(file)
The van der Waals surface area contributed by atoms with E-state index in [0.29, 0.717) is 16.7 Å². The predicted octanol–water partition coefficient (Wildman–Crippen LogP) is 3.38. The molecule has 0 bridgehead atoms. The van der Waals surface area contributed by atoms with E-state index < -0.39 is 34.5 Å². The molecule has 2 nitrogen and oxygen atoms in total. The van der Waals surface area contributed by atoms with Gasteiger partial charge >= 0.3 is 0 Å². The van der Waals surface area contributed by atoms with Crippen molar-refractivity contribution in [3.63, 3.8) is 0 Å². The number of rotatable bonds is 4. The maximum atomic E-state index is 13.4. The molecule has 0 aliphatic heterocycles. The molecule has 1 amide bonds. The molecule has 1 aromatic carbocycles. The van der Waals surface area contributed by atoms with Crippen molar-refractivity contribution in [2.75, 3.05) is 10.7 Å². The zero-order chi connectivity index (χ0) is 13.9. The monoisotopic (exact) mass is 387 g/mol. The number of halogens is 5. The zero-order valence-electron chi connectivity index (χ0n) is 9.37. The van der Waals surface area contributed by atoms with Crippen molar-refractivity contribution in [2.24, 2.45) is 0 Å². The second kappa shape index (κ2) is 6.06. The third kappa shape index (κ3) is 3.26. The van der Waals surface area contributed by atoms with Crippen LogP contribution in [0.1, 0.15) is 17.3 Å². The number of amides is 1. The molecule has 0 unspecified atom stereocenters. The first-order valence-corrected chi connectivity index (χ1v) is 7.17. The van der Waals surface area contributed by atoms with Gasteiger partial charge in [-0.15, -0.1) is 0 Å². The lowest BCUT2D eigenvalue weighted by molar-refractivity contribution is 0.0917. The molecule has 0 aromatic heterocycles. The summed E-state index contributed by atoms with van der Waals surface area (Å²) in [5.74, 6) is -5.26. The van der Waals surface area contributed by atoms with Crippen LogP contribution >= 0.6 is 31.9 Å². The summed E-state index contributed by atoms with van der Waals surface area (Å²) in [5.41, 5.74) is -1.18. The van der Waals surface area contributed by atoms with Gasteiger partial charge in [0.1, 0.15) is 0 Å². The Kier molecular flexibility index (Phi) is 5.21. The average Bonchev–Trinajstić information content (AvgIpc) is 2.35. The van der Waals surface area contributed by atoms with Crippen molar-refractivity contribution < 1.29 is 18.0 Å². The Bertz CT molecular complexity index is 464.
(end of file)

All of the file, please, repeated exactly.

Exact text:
The van der Waals surface area contributed by atoms with E-state index in [0.29, 0.717) is 16.7 Å². The predicted octanol–water partition coefficient (Wildman–Crippen LogP) is 3.38. The molecule has 0 bridgehead atoms. The van der Waals surface area contributed by atoms with E-state index < -0.39 is 34.5 Å². The molecule has 2 nitrogen and oxygen atoms in total. The van der Waals surface area contributed by atoms with Gasteiger partial charge >= 0.3 is 0 Å². The van der Waals surface area contributed by atoms with Crippen molar-refractivity contribution in [3.63, 3.8) is 0 Å². The number of rotatable bonds is 4. The maximum atomic E-state index is 13.4. The molecule has 0 aliphatic heterocycles. The molecule has 1 amide bonds. The molecule has 1 aromatic carbocycles. The van der Waals surface area contributed by atoms with Crippen molar-refractivity contribution in [2.75, 3.05) is 10.7 Å². The zero-order chi connectivity index (χ0) is 13.9. The monoisotopic (exact) mass is 387 g/mol. The number of halogens is 5. The zero-order valence-electron chi connectivity index (χ0n) is 9.37. The van der Waals surface area contributed by atoms with Crippen molar-refractivity contribution in [2.24, 2.45) is 0 Å². The second kappa shape index (κ2) is 6.06. The third kappa shape index (κ3) is 3.26. The van der Waals surface area contributed by atoms with Crippen LogP contribution in [0.1, 0.15) is 17.3 Å². The number of amides is 1. The molecule has 0 unspecified atom stereocenters. The first-order valence-corrected chi connectivity index (χ1v) is 7.17. The van der Waals surface area contributed by atoms with Gasteiger partial charge in [-0.15, -0.1) is 0 Å². The lowest BCUT2D eigenvalue weighted by molar-refractivity contribution is 0.0917. The molecule has 0 aromatic heterocycles. The summed E-state index contributed by atoms with van der Waals surface area (Å²) in [5.74, 6) is -5.26. The van der Waals surface area contributed by atoms with Crippen LogP contribution >= 0.6 is 31.9 Å². The summed E-state index contributed by atoms with van der Waals surface area (Å²) in [5.41, 5.74) is -1.18. The van der Waals surface area contributed by atoms with Gasteiger partial charge in [0.1, 0.15) is 0 Å². The Kier molecular flexibility index (Phi) is 5.21. The average Bonchev–Trinajstić information content (AvgIpc) is 2.35. The van der Waals surface area contributed by atoms with Crippen molar-refractivity contribution < 1.29 is 18.0 Å². The Bertz CT molecular complexity index is 464.